Changes in Brucellosis Test Options for Cattle Exported to Canada

The USDA’s Animal and Plant Health Inspection Service (APHIS) has announced several changes to the brucellosis testing options for breeding cattle exported to Canada, effective September 1st, 2017. Importantly, the standard tube test (STT) and standard plate test (SPT) will no longer be accepted by Canadian Food Inspection Agency (CFIA). In addition, the Buffered Acidified Plate Antigen (BAPA) and competitive ELISA tests will be accepted as new options by CFIA. The florescence polarization assay (FPA) test will continue to be accepted.

CFIA has confirmed they will accept the new option BAPA and cELISA tests effective immediately, in order to facilitate this transition in testing options. This acceptance will be reflected on import permits issued from CFIA.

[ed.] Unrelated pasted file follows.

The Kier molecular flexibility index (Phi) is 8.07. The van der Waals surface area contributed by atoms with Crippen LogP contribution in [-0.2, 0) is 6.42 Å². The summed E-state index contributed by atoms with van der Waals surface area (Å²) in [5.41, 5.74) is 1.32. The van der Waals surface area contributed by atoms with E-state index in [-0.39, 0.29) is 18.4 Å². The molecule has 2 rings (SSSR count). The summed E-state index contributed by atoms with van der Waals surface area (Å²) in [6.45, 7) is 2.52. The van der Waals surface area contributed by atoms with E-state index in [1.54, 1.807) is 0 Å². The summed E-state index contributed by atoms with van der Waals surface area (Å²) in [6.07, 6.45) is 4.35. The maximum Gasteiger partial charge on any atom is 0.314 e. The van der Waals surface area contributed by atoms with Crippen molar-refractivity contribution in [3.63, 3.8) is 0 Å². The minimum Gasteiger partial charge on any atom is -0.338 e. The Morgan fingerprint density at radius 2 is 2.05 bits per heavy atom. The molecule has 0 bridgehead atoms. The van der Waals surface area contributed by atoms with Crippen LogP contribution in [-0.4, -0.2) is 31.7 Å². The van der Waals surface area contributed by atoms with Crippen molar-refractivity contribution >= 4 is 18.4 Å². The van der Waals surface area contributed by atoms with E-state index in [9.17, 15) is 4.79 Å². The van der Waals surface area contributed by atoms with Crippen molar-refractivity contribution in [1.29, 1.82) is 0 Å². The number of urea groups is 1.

Now through 8/31/17

·         Standard Tube Test (STT)/ Standard Plate Test (SPT)

·         Florescence Polarization Assay (FPA)

·         Buffered Acidified Plate Antigen (BAPA) (NEW OPTION)

·         Competitive ELISA (cELISA) (NEW OPTION)

9/1/17 and after

·         Florescence Polarization Assay (FPA)

·         Buffered Acidified Plate Antigen (BAPA)

·         Competitive ELISA (cELISA)


·         APHIS will no longer endorse certificates for breeding cattle with the STT/SPT tests after August 31st, 2017.

·         Shipments utilizing the STT/SPT tests for brucellosis which arrive at the Canadian border on or after September 1st risk significant delay or rejection.

·         The definition of “breeding cattle” includes animals imported for breeding purposes as well as for show or exhibition but does not include animals imported for immediate slaughter, feeder cattle consigned to an approved feedlot under the Restricted Feeder Program or calves 8-14 days of age imported under the Feeder Bob Calf Program.